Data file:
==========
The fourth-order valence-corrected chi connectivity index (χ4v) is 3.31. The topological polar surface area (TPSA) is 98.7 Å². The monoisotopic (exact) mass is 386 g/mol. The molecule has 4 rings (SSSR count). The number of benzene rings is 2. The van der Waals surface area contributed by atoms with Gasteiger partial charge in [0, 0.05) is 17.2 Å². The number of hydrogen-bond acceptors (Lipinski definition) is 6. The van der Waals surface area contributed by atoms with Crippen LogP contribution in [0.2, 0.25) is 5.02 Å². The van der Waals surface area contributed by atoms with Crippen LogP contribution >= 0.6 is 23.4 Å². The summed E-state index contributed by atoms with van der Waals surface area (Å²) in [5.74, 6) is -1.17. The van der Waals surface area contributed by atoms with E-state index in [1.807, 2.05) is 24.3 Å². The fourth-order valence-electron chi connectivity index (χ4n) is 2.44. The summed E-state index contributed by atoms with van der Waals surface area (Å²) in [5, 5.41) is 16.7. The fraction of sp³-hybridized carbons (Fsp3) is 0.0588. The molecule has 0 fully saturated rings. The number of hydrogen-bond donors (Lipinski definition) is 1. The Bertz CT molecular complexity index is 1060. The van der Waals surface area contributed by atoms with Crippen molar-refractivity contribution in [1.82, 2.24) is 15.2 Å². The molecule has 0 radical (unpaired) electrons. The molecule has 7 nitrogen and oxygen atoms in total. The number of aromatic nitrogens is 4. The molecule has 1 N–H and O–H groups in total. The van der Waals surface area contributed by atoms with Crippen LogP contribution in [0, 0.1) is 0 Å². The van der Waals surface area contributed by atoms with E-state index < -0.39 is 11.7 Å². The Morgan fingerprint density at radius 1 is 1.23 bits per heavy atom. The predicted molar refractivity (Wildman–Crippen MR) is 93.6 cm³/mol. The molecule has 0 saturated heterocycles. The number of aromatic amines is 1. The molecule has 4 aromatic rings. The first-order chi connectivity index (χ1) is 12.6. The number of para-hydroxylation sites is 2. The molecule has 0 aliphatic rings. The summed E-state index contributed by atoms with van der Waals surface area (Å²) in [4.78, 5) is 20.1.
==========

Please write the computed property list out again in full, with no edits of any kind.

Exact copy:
The fourth-order valence-corrected chi connectivity index (χ4v) is 3.31. The topological polar surface area (TPSA) is 98.7 Å². The monoisotopic (exact) mass is 386 g/mol. The molecule has 4 rings (SSSR count). The number of benzene rings is 2. The van der Waals surface area contributed by atoms with Gasteiger partial charge in [0, 0.05) is 17.2 Å². The number of hydrogen-bond acceptors (Lipinski definition) is 6. The van der Waals surface area contributed by atoms with Crippen LogP contribution in [0.2, 0.25) is 5.02 Å². The van der Waals surface area contributed by atoms with Crippen LogP contribution >= 0.6 is 23.4 Å². The summed E-state index contributed by atoms with van der Waals surface area (Å²) in [5.74, 6) is -1.17. The van der Waals surface area contributed by atoms with E-state index in [1.807, 2.05) is 24.3 Å². The fourth-order valence-electron chi connectivity index (χ4n) is 2.44. The summed E-state index contributed by atoms with van der Waals surface area (Å²) in [5, 5.41) is 16.7. The fraction of sp³-hybridized carbons (Fsp3) is 0.0588. The molecule has 0 fully saturated rings. The number of hydrogen-bond donors (Lipinski definition) is 1. The Bertz CT molecular complexity index is 1060. The van der Waals surface area contributed by atoms with Crippen molar-refractivity contribution in [1.82, 2.24) is 15.2 Å². The molecule has 0 radical (unpaired) electrons. The molecule has 7 nitrogen and oxygen atoms in total. The number of aromatic nitrogens is 4. The molecule has 1 N–H and O–H groups in total. The van der Waals surface area contributed by atoms with Crippen LogP contribution in [0, 0.1) is 0 Å². The van der Waals surface area contributed by atoms with E-state index < -0.39 is 11.7 Å². The Morgan fingerprint density at radius 1 is 1.23 bits per heavy atom. The predicted molar refractivity (Wildman–Crippen MR) is 93.6 cm³/mol. The molecule has 0 saturated heterocycles. The number of aromatic amines is 1. The molecule has 4 aromatic rings. The first-order chi connectivity index (χ1) is 12.6. The number of para-hydroxylation sites is 2. The molecule has 0 aliphatic rings. The summed E-state index contributed by atoms with van der Waals surface area (Å²) in [4.78, 5) is 20.1.